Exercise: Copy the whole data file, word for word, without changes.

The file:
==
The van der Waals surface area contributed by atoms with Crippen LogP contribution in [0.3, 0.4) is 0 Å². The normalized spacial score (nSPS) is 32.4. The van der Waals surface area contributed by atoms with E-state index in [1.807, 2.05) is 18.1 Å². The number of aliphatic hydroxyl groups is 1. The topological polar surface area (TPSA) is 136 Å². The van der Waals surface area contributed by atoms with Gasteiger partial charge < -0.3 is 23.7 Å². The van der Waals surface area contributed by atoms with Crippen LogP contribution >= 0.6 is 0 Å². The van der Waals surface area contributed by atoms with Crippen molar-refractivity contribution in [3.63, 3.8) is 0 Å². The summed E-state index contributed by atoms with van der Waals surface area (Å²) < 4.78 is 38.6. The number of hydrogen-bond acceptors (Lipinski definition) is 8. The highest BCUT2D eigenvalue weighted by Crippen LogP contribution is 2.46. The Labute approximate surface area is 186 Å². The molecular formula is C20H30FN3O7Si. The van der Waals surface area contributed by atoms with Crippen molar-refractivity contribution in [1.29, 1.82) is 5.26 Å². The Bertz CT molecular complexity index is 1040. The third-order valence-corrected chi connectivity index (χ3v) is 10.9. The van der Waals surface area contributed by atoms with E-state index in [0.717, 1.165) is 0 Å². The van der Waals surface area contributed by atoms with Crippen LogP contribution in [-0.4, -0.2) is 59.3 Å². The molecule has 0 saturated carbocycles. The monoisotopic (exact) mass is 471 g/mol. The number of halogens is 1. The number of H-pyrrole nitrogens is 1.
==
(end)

The van der Waals surface area contributed by atoms with Crippen LogP contribution in [0.3, 0.4) is 0 Å². The normalized spacial score (nSPS) is 32.4. The van der Waals surface area contributed by atoms with E-state index in [1.807, 2.05) is 18.1 Å². The number of aliphatic hydroxyl groups is 1. The topological polar surface area (TPSA) is 136 Å². The van der Waals surface area contributed by atoms with Gasteiger partial charge < -0.3 is 23.7 Å². The van der Waals surface area contributed by atoms with Crippen LogP contribution >= 0.6 is 0 Å². The van der Waals surface area contributed by atoms with Crippen molar-refractivity contribution in [3.63, 3.8) is 0 Å². The summed E-state index contributed by atoms with van der Waals surface area (Å²) < 4.78 is 38.6. The number of hydrogen-bond acceptors (Lipinski definition) is 8. The highest BCUT2D eigenvalue weighted by Crippen LogP contribution is 2.46. The Labute approximate surface area is 186 Å². The molecular formula is C20H30FN3O7Si. The van der Waals surface area contributed by atoms with Crippen molar-refractivity contribution in [1.29, 1.82) is 5.26 Å². The Bertz CT molecular complexity index is 1040. The third-order valence-corrected chi connectivity index (χ3v) is 10.9. The van der Waals surface area contributed by atoms with E-state index in [0.717, 1.165) is 0 Å². The van der Waals surface area contributed by atoms with Crippen LogP contribution in [-0.4, -0.2) is 59.3 Å². The molecule has 0 saturated carbocycles. The monoisotopic (exact) mass is 471 g/mol. The number of halogens is 1. The number of H-pyrrole nitrogens is 1.